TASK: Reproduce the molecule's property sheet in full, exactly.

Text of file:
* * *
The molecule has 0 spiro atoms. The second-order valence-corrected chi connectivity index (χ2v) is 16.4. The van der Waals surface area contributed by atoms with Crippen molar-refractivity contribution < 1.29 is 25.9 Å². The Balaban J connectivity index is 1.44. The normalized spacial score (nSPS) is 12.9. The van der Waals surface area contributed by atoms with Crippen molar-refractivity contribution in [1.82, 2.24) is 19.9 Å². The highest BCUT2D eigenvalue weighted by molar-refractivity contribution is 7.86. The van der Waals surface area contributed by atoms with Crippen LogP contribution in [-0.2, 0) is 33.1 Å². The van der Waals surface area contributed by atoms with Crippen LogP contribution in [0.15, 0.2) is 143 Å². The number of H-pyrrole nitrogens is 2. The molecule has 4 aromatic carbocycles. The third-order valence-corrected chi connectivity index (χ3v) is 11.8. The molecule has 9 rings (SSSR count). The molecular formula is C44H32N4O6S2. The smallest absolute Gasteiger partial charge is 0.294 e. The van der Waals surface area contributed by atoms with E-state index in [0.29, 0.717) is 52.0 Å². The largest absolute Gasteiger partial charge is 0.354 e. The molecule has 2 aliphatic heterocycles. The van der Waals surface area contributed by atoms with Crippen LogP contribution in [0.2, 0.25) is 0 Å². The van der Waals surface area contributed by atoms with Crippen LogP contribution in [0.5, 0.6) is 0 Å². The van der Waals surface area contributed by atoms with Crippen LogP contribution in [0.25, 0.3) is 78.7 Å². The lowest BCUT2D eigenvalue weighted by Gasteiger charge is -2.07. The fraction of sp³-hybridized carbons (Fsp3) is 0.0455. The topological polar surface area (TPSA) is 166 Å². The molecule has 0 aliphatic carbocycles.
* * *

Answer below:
The molecule has 0 spiro atoms. The second-order valence-corrected chi connectivity index (χ2v) is 16.4. The van der Waals surface area contributed by atoms with Crippen molar-refractivity contribution < 1.29 is 25.9 Å². The Balaban J connectivity index is 1.44. The normalized spacial score (nSPS) is 12.9. The van der Waals surface area contributed by atoms with Crippen molar-refractivity contribution in [1.82, 2.24) is 19.9 Å². The highest BCUT2D eigenvalue weighted by molar-refractivity contribution is 7.86. The van der Waals surface area contributed by atoms with Crippen LogP contribution in [-0.2, 0) is 33.1 Å². The van der Waals surface area contributed by atoms with Crippen LogP contribution in [0.15, 0.2) is 143 Å². The number of H-pyrrole nitrogens is 2. The molecule has 4 aromatic carbocycles. The third-order valence-corrected chi connectivity index (χ3v) is 11.8. The molecule has 9 rings (SSSR count). The molecular formula is C44H32N4O6S2. The smallest absolute Gasteiger partial charge is 0.294 e. The van der Waals surface area contributed by atoms with E-state index in [0.29, 0.717) is 52.0 Å². The largest absolute Gasteiger partial charge is 0.354 e. The molecule has 2 aliphatic heterocycles. The van der Waals surface area contributed by atoms with Crippen LogP contribution in [0.2, 0.25) is 0 Å². The van der Waals surface area contributed by atoms with Crippen LogP contribution in [0.5, 0.6) is 0 Å². The van der Waals surface area contributed by atoms with Crippen LogP contribution in [0.25, 0.3) is 78.7 Å². The lowest BCUT2D eigenvalue weighted by Gasteiger charge is -2.07. The fraction of sp³-hybridized carbons (Fsp3) is 0.0455. The topological polar surface area (TPSA) is 166 Å². The molecule has 0 aliphatic carbocycles.